Enterprises, as mediating organizations, can and should have zero net wealth, a liability for every asset, and in principle every enterprise does. Joint proprietorship cooperatives, however, hold some of the assets jointly, while the liabilities -- the members' ownership claims -- are individual. This creates difficulties which are now well known. However, these difficulties do not arise in a corporate cooperative that issues ERS.

Accounting Controls and Decision Frames

Until now, the proposal for investors' shares has been treated as economic theory. The presentation has been somewhat abstract, as economic theory tends to be. Neoclassical economic theory assumes that people are capable of making decisions that maximize their advantages, on the basis of all available information. That is, neoclassical economics assumes unbounded rationality. That assumption is reflected in the mathematical models just summarized. But human rationality is not unbounded;(5) and one aspect of bounded rationality is that decision frames affect human decisions. That is, decisions may be different when the same decision problem is presented in different ways -- in different cognitive frames -- and that has implications for the the operation of corporate cooperatives and for the conversion of other forms of enterprises to the corporate cooperative form.

Indeed, this is a major source of resistance to major innovations of all kinds, including those of enterprise form and financing schemes. Our cognitive frames are consistent with "what is" and inevitably prejudice us in favor of the existing, the accustomed. If an investor were presented today with a choice between the shares in a capitalist and a cooperative corporation -- between the known and the unknown -- which would the investor be likely to choose, regardless of the objective prospects for returns? However, law, regulation and custom can to some extent supply the frame that does not now exist.(6)

Accounting Rules

Accounting conventions and rules are a major part of the frame for business decisions in developed capitalist countries. To make our financial proposal a bit more concrete, then, it might be helpful to express the proposal in terms somewhat like accounting rules(7) -- and in any case, accounting and auditing rules will be needed to make ERS work. In practice, any corporate enterprise requires commonly accepted accounting rules and conventions. These rules could be established through a corporate chartering law and/or through laws for the regulation of securities markets.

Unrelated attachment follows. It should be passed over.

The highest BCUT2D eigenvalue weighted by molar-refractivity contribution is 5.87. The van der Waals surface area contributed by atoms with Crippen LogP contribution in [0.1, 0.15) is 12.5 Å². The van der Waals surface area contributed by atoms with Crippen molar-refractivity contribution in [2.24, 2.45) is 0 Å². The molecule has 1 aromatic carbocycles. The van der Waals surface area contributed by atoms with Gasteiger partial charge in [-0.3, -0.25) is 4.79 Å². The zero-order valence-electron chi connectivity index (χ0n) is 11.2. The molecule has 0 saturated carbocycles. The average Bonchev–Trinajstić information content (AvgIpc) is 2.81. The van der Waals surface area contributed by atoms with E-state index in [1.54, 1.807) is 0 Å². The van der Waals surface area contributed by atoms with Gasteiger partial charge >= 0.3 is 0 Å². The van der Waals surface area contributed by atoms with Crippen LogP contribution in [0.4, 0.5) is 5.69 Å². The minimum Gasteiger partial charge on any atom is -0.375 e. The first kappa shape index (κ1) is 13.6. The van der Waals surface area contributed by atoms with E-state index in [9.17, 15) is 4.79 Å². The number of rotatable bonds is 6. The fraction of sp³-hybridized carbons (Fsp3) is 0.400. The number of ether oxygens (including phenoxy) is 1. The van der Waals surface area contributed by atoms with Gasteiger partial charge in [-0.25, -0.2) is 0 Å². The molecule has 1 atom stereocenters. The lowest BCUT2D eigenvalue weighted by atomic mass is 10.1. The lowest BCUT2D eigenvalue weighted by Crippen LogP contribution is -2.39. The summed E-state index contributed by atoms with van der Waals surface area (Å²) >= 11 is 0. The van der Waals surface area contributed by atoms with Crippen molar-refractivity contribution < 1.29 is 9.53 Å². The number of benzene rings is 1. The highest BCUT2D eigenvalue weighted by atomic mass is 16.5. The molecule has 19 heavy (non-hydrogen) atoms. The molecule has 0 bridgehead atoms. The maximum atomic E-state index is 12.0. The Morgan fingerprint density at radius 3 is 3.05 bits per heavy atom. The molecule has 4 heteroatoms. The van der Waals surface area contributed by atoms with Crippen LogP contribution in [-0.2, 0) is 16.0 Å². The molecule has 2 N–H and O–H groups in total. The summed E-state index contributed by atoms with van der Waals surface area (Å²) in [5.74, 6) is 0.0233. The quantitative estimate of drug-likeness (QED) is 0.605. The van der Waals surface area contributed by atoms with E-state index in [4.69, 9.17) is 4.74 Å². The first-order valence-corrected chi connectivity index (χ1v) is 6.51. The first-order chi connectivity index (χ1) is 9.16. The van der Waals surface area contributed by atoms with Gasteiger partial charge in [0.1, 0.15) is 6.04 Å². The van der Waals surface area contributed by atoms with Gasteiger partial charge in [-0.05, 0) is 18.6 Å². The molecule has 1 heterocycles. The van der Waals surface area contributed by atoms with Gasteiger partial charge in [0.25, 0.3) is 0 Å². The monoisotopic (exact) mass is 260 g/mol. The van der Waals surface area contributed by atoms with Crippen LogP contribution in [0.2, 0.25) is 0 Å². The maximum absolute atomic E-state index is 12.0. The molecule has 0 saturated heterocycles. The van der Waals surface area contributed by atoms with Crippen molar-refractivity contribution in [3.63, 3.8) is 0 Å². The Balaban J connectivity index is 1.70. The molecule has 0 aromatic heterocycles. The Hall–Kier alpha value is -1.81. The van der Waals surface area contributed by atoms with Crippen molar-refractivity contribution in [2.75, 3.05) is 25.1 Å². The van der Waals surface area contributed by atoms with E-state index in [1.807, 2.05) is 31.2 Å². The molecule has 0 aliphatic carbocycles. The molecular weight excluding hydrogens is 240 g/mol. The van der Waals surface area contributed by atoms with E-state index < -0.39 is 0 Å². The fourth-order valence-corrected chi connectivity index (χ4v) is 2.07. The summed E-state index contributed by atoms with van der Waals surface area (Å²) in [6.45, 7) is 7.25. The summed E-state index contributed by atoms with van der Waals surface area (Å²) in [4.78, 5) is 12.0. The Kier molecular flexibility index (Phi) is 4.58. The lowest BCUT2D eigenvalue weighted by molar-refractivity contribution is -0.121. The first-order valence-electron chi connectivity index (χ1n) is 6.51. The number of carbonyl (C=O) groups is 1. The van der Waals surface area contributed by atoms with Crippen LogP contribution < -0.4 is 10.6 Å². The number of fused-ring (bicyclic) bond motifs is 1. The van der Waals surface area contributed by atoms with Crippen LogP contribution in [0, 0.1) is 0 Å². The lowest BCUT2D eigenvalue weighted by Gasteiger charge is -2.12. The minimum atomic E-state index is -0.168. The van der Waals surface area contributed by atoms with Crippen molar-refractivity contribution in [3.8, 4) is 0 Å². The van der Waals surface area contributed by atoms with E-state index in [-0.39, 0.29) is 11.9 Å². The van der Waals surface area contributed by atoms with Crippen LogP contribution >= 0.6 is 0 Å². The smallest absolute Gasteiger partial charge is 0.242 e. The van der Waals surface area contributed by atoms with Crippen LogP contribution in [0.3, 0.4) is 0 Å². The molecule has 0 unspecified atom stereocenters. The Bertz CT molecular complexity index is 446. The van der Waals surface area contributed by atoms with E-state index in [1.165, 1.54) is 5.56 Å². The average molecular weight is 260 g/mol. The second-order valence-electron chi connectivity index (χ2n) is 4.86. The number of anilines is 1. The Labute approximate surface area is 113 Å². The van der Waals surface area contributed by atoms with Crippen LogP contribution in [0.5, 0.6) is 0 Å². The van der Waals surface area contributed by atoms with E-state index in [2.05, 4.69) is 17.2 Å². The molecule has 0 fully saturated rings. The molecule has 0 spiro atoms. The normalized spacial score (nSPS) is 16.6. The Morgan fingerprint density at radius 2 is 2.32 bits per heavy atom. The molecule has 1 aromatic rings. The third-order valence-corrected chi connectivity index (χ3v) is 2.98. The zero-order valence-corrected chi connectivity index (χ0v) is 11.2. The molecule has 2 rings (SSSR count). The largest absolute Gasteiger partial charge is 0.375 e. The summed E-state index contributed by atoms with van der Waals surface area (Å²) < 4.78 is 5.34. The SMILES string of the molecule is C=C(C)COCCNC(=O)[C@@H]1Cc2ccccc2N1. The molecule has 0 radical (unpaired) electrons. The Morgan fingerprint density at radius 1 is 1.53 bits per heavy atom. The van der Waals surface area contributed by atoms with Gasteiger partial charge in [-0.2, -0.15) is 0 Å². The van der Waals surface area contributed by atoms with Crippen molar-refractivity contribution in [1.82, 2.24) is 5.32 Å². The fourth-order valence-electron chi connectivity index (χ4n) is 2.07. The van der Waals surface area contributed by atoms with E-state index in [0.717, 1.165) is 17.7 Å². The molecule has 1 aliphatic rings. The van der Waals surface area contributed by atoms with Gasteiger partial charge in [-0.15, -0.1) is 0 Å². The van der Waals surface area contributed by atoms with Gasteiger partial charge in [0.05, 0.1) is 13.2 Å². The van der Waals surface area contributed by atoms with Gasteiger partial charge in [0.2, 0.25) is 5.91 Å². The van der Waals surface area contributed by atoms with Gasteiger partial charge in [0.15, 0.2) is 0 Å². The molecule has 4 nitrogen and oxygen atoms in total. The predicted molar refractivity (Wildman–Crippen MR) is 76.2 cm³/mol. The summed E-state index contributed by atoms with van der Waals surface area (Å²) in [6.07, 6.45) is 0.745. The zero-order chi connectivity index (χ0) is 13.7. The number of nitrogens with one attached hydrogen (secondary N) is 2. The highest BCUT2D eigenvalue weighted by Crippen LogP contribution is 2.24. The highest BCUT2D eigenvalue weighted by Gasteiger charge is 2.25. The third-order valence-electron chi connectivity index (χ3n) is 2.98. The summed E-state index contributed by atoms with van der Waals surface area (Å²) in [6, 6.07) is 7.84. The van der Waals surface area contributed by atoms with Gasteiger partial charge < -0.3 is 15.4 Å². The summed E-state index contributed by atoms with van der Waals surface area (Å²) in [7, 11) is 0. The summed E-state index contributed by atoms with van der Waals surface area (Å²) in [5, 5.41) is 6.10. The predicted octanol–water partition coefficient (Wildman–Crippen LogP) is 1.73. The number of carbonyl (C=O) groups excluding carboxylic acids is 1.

On the financial side, I believe there should be at least three separate capital funds for each worker cooperative. The three funds would be a working capital fund, a wage fund, and a dividend fund. It should be a rule of accounting and auditing that the three funds be kept strictly separate, and each used for its proper purposes. Violation of this rule should be considered stock fraud, grounds for civil damages or for petitions for bankruptcy. It might even be appropriate for the three funds each to have a separate board of oversight to assure its proper use and conservation.

The working capital fund would receive all payments to the enterprise for goods and services sold, or from any other source outside the enterprise, including the sale of newly issued shares. The working capital fund would also be the source of all payments to other enterprises for such purposes as the purchase of raw materials or machinery, rent of land, rental of buildings, taxes, services rendered under temporary contracts, and so forth. Debt service would be paid from the working capital fund, and borrowed money would, in the first instance, be credited to the working capital fund. In general, payments to individuals who are not connected with the enterprise, for any purposes, would also be made from the working capital fund. However, no payments could be made directly from the working capital fund to members of the enterprise, regular employees or investor shareholders. To make payments to these enterprise constituents directly from the working capital fund would be considered fraud.

All wage payments would be made from the wage fund. The wage fund would be replenished from time to time by transfers of funds from the working capital fund. (Thus wages of employees from come from the working capital fund indirectly, by transfer, but never directly). Any and all payments for the benefit of employees, such as health and insurance benefits, bonuses, and so on, would be made from the wage fund and not from any other source. If the workers' cooperative were to build an apartment block to provide worker-members with apartments, the interest and amortization on the mortgage, and the down payment, must all come from the wage fund. If there are nonmember employees (supposing this to be legal, as it might not be), their wages, bonuses, benefits, and so on, must also come out of the wage fund along with those of the members.

The dividend fund is reserved to pay dividends on investors' shares. It, too, is replenished from time to time by transfers from the working capital fund. To assure that the dividends promised in the investors' share rule are paid, it should be a legal requirement that all transfers to the wage fund be matched by transfers to the dividend fund. To compute the matching transfer, take the amount transfered to the wage fund, divide by the number of employees(8), and multiply by the number of investors' shares outstanding. For example, consider an enterprise that has 2000 member-employees, and 500 investor shares outstanding. At the beginning of a quarter, $15,000,000 is to be transfered to the wage fund so that the employees may be paid at an average rate of $2500 per month for the quarter. We have $15,000,000/2000 = $7500 and $7500 times 500 = $3, 750,000, so $3,750,000 must at the same time be transferred to the dividend fund. Quarterly dividends would then be the same as the average labor share for the quarter, $7500. This matching should be made as automatic as possible, for example through arrangements with a trust bank to manage the funds.